“What that does is ensures that storm water is not going to run off your property faster than it was predevelopment,” she said. “It protects your neighbors from flooding.”

So that concern, Blaine said, is a non-issue in this case.

Another issue is traffic.

“East 39th Street simply is not made to hold any additional traffic at this time,” she said.

Population density was also listed as a concern in the petition.

“An R-1 designation would be populated with home owners,” she read from the petition. “Any other designation would bring in non-home owners and increased density, leading to more domestic disturbances and crime, further reducing property values in our neighborhood.”

Blaine responded, saying that concern is a blanket statement and not factual.

Concerns from the other petition (about 40 signatures) involved storm water issues, safety concerns and increased traffic load, as well as the potential dangers of the OG&E transmission substation located west of the property.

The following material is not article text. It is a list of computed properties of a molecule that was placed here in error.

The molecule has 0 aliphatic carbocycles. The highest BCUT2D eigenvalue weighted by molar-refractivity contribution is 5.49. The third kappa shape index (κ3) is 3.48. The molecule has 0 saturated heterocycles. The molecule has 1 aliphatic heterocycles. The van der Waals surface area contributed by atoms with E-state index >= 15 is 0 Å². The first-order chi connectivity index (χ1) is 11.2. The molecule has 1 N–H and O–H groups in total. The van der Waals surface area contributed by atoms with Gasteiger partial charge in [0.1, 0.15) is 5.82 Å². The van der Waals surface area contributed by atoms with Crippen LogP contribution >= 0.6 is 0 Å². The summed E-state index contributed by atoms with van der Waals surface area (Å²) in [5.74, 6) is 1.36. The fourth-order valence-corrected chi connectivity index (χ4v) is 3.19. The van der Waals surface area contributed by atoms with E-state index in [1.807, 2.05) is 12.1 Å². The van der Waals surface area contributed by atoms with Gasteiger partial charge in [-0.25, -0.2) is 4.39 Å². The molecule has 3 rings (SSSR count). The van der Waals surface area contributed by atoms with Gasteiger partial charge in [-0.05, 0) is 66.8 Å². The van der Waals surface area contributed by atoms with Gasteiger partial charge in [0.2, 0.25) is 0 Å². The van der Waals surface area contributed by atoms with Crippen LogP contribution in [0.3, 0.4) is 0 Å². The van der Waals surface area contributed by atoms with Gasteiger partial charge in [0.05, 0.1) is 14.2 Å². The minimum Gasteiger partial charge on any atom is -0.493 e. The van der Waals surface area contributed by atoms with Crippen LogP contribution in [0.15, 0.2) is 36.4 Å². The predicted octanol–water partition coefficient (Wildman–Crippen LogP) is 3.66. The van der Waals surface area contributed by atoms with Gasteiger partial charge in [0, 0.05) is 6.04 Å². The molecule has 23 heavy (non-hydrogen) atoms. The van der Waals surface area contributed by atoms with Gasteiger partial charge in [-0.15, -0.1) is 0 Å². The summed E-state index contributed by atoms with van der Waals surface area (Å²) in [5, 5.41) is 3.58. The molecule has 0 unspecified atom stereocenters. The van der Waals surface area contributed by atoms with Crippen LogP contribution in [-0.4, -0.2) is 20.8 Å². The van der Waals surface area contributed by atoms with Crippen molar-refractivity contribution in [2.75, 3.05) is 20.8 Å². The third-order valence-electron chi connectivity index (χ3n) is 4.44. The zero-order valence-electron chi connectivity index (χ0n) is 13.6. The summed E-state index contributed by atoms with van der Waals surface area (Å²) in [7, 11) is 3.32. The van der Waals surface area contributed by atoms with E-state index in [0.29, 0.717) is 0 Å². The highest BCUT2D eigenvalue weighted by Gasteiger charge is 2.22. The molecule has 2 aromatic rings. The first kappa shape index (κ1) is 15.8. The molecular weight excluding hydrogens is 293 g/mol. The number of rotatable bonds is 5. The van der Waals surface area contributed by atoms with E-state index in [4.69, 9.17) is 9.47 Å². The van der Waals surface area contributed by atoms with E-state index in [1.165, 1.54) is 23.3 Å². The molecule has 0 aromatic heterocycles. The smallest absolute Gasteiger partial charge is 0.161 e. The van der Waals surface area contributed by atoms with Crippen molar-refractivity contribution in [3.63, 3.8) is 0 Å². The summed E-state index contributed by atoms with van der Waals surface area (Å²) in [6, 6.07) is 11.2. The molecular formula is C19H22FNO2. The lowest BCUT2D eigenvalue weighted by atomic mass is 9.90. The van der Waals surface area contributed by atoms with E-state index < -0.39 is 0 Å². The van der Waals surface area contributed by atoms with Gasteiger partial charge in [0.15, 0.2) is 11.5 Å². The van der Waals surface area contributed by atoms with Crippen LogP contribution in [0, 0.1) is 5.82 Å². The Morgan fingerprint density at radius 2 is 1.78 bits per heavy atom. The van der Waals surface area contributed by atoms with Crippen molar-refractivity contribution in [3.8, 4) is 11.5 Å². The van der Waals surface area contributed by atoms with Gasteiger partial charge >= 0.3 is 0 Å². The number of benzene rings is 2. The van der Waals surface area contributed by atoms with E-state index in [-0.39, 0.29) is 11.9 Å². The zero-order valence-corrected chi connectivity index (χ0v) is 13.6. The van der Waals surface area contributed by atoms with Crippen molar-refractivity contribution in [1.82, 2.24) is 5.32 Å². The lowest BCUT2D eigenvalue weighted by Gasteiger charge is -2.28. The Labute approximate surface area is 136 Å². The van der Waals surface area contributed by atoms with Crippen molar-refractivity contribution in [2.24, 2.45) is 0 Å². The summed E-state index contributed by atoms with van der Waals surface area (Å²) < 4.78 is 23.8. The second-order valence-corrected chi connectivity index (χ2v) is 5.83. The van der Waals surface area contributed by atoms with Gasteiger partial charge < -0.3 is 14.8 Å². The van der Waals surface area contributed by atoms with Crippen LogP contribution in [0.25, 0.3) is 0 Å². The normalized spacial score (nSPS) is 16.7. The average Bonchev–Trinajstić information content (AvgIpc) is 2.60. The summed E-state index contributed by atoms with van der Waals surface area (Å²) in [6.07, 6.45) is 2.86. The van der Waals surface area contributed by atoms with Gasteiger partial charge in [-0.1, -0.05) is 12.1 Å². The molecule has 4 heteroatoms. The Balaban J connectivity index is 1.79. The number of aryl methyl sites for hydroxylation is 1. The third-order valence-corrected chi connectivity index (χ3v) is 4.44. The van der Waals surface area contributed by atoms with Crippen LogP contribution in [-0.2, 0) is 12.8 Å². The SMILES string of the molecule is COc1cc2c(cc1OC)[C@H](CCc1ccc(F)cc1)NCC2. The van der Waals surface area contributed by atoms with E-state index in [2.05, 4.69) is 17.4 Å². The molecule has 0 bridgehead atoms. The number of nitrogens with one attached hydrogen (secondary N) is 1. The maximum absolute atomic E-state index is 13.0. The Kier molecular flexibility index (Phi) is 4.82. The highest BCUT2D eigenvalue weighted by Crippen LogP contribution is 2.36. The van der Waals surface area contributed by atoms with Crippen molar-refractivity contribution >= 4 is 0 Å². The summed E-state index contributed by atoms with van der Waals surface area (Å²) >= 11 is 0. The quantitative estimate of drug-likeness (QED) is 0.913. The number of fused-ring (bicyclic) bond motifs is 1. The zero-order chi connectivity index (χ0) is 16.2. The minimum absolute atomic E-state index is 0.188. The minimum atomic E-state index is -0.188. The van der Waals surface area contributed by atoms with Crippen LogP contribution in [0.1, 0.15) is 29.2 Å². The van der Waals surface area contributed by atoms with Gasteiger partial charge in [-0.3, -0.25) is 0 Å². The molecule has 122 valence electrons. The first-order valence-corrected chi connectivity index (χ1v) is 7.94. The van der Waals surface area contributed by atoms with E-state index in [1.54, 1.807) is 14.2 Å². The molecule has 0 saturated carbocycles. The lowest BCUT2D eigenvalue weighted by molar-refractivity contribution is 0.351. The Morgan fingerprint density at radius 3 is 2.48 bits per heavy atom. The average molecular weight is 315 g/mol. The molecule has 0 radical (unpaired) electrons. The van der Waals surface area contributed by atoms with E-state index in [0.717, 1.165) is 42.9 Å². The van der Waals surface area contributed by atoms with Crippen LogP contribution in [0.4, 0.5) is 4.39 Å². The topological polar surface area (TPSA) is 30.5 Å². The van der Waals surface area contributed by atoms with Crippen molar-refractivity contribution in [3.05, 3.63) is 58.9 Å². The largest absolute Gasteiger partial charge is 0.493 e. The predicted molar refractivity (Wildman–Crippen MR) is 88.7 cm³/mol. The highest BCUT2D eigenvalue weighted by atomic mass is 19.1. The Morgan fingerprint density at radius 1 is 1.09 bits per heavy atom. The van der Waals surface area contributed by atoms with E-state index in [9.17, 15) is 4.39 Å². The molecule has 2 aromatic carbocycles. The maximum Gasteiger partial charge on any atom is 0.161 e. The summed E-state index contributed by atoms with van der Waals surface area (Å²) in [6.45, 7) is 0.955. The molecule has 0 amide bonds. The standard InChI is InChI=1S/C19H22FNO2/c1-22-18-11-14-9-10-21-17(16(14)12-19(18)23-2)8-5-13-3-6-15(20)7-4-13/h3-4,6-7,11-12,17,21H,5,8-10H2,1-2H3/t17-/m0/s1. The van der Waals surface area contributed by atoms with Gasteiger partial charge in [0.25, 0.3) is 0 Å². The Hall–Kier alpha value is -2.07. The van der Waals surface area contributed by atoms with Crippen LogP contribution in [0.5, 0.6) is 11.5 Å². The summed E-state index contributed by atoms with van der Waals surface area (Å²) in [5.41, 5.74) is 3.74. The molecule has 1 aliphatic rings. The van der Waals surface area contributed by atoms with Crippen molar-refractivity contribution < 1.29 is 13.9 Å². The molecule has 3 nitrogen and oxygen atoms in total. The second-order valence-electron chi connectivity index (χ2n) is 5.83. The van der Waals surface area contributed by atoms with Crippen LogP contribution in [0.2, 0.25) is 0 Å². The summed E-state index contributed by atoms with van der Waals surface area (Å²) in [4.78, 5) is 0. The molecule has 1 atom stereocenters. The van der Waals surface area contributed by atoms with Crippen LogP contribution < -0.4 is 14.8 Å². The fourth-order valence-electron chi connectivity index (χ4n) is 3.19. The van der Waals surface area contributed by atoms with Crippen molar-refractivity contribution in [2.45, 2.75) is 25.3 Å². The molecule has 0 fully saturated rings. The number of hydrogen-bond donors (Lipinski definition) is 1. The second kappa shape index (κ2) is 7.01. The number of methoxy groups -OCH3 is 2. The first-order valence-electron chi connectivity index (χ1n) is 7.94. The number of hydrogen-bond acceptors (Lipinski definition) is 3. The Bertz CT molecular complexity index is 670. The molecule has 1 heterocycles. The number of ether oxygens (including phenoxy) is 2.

While the substation could present a danger to children, Blaine said it is secured with a fence and is behind a gate and lock.

“It would take some real effort to get onto that property,” she said.

Reiterating her position on the item, Blaine said the Comp Plan was developed with about 30 members of the community and several open houses over a two-year period.

“I would hate, this early on, to see us vote for something deviates from our Comp Plan because I think that sets the wrong precedent,” she said. “And I think it's going to disable us to use that future use map for the decision-making in future applications.”

After hearing resident concerns and Blaine's staff report, the board voted unanimously to deny the PUD request.

Read more about the issue in a future edition of The Shawnee News-Star.